Ohio part-time FFs receive raises, lose grace period under new contract
The new contract includes a raise every year for the next three years, and increases the hourly wage increase at five-year increments
Krista S. Kano
Akron Beacon Journal
The Tallmadge Part-Time Firefighters Association and the city have finally come to an agreement on a three-year contract that runs through Dec. 31, 2023.
"There's an old saying about negotiations that if no one's happy, then it's a good contract, and I think that may be the case here," Councilman Chris Grimm said.
City council approved the contract on June 10 in a 5-0 vote with one abstention. Councilman James Donovan was not present, and Council president Carol Kilway did not vote or participate in discussions because her husband is a part-time firefighter.
Tallmadge director of administration Don Cooper said that the union has ratified the contract, but had not signed it as of June 15.
The union could not be reached for comment.
The new contract offers a 3% raise in 2021, a 2.5% raise in 2022 and a 2.75% raise in 2023. It also increases the hourly wage increase at five-year increments, and includes a new personal property reimbursement for property damaged while on duty up to $75 per incident.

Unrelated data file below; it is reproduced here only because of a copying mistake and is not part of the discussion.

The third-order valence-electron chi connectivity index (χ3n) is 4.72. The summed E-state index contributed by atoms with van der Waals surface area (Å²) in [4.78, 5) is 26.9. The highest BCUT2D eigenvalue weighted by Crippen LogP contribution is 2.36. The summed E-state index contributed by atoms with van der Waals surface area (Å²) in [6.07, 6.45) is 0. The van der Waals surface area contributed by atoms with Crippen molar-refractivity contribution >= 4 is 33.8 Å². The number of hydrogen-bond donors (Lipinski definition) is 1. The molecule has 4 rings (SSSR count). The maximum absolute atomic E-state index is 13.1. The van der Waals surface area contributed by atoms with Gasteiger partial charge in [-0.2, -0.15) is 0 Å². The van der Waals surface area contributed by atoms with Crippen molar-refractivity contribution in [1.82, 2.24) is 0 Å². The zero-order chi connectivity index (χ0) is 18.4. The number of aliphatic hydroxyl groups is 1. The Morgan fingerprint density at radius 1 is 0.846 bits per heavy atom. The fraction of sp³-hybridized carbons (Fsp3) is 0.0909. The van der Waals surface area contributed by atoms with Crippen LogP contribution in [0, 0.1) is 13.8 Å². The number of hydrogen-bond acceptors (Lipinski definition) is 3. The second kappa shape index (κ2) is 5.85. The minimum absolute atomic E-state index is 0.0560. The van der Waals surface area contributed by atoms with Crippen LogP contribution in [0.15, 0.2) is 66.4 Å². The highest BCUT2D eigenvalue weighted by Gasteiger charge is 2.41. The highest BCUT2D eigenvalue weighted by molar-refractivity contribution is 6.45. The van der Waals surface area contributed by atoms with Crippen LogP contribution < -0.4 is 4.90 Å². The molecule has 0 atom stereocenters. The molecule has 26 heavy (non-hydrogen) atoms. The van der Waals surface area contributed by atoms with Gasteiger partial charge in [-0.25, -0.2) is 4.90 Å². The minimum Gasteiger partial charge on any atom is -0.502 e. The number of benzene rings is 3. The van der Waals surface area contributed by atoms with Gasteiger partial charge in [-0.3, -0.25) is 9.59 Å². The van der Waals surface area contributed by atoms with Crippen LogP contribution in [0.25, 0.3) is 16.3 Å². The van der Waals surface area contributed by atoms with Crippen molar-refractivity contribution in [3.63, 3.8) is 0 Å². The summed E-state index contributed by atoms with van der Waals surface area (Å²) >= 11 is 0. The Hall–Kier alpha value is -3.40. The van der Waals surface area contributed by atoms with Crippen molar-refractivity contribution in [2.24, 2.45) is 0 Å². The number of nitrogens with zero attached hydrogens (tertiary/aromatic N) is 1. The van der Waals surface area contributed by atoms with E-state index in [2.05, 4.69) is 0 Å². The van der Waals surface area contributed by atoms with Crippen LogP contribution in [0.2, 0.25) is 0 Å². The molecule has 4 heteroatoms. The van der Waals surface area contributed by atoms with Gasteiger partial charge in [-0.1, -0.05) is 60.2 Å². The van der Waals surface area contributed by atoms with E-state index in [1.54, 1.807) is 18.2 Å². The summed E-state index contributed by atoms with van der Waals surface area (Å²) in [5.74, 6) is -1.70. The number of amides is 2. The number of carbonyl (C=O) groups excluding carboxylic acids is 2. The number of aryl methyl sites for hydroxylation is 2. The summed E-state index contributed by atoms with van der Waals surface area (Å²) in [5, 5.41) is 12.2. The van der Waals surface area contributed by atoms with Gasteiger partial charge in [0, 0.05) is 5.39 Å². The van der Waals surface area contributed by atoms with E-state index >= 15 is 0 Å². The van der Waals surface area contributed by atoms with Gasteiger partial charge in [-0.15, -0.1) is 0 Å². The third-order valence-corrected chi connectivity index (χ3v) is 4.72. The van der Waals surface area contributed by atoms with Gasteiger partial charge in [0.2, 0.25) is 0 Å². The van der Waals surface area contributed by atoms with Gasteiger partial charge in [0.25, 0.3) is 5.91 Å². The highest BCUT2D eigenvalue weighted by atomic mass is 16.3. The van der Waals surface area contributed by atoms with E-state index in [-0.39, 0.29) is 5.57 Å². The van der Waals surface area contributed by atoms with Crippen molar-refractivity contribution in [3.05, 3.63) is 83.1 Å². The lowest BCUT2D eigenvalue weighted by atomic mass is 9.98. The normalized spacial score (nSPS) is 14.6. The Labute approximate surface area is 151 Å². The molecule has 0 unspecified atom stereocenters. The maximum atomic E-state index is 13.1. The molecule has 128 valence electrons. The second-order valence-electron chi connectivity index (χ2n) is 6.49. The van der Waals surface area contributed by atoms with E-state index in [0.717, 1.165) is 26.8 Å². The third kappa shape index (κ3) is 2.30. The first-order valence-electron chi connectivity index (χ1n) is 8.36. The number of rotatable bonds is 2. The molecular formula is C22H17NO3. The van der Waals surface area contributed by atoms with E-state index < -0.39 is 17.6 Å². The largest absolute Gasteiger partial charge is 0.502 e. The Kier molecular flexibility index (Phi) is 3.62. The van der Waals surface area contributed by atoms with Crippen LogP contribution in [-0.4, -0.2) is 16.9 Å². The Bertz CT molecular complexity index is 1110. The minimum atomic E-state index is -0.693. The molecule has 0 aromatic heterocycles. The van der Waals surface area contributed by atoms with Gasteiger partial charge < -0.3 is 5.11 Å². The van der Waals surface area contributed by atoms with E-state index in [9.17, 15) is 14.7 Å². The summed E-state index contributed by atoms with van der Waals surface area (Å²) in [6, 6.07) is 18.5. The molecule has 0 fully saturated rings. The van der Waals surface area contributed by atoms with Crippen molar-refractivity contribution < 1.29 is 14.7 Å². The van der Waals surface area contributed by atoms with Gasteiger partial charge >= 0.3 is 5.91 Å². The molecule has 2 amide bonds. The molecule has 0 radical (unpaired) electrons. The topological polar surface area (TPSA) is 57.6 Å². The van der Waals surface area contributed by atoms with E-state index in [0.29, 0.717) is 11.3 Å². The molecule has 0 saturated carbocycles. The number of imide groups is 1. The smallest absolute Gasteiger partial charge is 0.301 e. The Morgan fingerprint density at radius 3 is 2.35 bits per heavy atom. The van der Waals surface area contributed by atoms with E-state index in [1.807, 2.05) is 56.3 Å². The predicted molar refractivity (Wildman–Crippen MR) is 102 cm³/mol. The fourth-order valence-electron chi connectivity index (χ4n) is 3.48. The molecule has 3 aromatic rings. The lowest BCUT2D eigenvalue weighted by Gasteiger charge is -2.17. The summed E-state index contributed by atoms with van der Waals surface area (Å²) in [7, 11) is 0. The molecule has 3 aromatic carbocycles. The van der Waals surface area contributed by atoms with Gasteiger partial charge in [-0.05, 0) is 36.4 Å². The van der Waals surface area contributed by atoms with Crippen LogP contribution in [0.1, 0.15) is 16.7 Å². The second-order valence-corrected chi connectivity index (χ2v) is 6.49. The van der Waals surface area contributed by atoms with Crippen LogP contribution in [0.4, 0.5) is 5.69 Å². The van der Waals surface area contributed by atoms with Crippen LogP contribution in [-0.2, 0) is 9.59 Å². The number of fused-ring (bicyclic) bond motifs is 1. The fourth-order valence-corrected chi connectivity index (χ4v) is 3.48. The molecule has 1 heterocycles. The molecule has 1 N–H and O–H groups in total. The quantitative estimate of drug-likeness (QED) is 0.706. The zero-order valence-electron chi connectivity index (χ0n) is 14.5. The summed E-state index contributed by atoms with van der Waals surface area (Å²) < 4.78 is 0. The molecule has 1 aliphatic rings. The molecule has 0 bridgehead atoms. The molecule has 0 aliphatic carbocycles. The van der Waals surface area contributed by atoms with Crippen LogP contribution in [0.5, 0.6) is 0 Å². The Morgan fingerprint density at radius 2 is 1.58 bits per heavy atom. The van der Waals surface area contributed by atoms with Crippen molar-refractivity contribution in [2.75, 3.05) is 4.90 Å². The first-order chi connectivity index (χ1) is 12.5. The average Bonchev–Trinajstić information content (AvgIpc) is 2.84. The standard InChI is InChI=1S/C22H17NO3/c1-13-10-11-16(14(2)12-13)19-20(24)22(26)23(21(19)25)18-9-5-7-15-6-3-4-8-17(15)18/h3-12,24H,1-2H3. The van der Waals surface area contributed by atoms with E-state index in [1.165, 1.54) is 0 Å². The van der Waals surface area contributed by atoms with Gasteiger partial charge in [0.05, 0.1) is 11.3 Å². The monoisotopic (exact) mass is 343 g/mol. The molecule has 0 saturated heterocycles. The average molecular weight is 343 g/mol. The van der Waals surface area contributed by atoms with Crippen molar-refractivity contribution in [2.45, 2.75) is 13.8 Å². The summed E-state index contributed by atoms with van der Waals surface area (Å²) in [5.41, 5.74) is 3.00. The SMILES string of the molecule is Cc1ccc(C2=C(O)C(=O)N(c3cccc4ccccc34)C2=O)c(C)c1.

Part-time firefighters still must work seven 6-hour shifts per month, but will now receive one day off per calendar year which allows them to only have to work six six-hour shifts one month out of the year. Under the old contract, failure to meet the requirements for two consecutive months could result in progressive discipline; however, the new now contract removes that two-month grace period before being disciplined.
The new contract also now stipulates that part-time firefighters cannot work more than three midnight shifts per month.
The matter first came before council in October 2020, but was tabled in January 2021 until council approved it last week.
Cooper said that negotiations went smoothly and that the association was "cooperative. It just took longer from them to reach out to their members to get their feelings for what was acceptable and what was not."
(c)2021 the Akron Beacon Journal (Akron, Ohio)